In our most recent survey of over 6,000 employees across the globe, we also found that employees value these benefits highly: 61 percent of employees see education benefits as an important factor in making a decision about a job offer. Of the organizations that offer education benefits, 90 percent provide tuition assistance—which has proven hugely successful at organizations from Cigna to Chipotle—but only 7 percent provide student loan reimbursement.
(CEB Total Rewards Leadership Council members should stay tuned, as more insights on education benefits from our annual benefits communication survey will be released next month.)
The San Mateo, California-based online polling company SurveyMonkey announced last week that it has been offering the independent contractors it employs a suite of “gold standard” medical, dental, and vision benefits, identical to those of its regular full-time employees, since January, Phil Albinus reports at Employee Benefit News:
Under the medical plan, 80% of claim costs are paid by its insurance carrier and the third-party employer pays 85% of employee premium and 50% of dependent premium. Contract and third-party employees are entitled to 80 hours of vacation and 40 hours of paid sick leave per year, including seven paid holidays, 12 weeks of paid parental leave per year and 12 weeks of paid medical leave per year. These workers can also receive a monthly subsidy of up to $260 for public transit expenses.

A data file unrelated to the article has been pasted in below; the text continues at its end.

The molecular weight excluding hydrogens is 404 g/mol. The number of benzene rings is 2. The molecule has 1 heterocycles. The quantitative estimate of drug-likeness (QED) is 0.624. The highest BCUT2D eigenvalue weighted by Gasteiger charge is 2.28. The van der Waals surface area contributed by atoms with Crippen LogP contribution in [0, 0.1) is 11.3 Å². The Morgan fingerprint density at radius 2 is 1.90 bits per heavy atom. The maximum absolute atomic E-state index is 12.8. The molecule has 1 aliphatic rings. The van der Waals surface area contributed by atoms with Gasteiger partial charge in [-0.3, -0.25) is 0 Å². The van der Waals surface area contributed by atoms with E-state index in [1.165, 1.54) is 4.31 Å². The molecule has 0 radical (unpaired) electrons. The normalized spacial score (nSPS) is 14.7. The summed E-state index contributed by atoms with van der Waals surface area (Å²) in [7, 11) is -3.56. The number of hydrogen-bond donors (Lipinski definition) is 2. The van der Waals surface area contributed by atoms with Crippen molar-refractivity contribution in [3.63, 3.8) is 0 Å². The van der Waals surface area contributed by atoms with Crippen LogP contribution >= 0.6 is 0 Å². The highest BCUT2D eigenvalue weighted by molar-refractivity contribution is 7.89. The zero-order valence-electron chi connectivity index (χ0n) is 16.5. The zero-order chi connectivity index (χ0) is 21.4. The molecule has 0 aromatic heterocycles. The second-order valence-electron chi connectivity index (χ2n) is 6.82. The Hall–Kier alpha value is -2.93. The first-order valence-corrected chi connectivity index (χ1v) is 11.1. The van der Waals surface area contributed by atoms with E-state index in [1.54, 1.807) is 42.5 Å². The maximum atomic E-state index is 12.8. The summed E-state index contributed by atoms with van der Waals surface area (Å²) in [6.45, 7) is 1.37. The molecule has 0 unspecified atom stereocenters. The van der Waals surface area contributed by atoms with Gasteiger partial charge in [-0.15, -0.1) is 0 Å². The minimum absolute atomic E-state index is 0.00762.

The divide between employees and contractors in Silicon Valley is vast: Whereas Facebook, for instance, reported a median employee salary of over $240,000 in its latest proxy filing with the Securities and Exchange Commission, that number does not include the army of contractors and subcontractors who provide security, custodial, catering, and other facilities management services for the social media giant. These contingent workers don’t enjoy anything resembling the plush benefits packages Facebook offers its full-time employees, and the impact of this inequality in the high-cost San Francisco Bay Area has drawn growing criticism toward the tech sector (Facebook is by no means unique in this regard).
In our age of HR as PR, benefits inequality has become an increasingly popular subject of scrutiny on the part of investors, the public, and the press. Starbucks expanded parental leave benefits for its hourly store employees earlier this year after activist investors began asking pointed questions about the disparity in leave benefits between hourly and salaried employees and whether this difference put the company at risk for claims of discrimination. Interestingly, in the case of SurveyMonkey, the impetus to equalize benefits for contractors came not from investors or the press, but rather from employees:
The KFC Foundation, the charitable arm of the fast food chain, is providing a new benefit for employees of both corporate-owned and franchised KFC restaurants in the US: personal finance coaching. According to a press release from the foundation, the MyChange program, offered in partnership with the mobile financial planning service company Sum180, “fosters personalized financial wellness and teaches foundational personal finance skills” to employees, combining a confidential financial wellness app with a personal adviser who can help them budget, plan, and learn more about how to manage their personal finances.